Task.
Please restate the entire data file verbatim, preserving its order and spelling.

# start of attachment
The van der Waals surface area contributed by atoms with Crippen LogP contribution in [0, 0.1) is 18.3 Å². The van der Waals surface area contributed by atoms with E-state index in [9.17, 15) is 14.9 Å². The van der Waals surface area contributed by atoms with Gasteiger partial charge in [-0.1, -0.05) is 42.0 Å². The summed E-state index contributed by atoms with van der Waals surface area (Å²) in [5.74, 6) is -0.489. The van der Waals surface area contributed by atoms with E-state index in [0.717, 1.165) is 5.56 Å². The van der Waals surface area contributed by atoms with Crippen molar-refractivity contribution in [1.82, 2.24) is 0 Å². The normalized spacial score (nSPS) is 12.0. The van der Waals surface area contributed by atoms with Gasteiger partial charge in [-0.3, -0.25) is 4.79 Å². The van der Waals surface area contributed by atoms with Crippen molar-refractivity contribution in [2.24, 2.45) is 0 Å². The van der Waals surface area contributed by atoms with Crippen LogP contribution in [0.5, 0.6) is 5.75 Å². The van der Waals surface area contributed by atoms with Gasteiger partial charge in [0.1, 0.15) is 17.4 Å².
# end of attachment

The van der Waals surface area contributed by atoms with Crippen LogP contribution in [0, 0.1) is 18.3 Å². The van der Waals surface area contributed by atoms with E-state index in [9.17, 15) is 14.9 Å². The van der Waals surface area contributed by atoms with Gasteiger partial charge in [-0.1, -0.05) is 42.0 Å². The summed E-state index contributed by atoms with van der Waals surface area (Å²) in [5.74, 6) is -0.489. The van der Waals surface area contributed by atoms with E-state index in [0.717, 1.165) is 5.56 Å². The van der Waals surface area contributed by atoms with Crippen molar-refractivity contribution in [1.82, 2.24) is 0 Å². The normalized spacial score (nSPS) is 12.0. The van der Waals surface area contributed by atoms with Gasteiger partial charge in [-0.3, -0.25) is 4.79 Å². The van der Waals surface area contributed by atoms with Crippen molar-refractivity contribution in [2.24, 2.45) is 0 Å². The van der Waals surface area contributed by atoms with Crippen LogP contribution in [0.5, 0.6) is 5.75 Å². The van der Waals surface area contributed by atoms with Gasteiger partial charge in [0.1, 0.15) is 17.4 Å².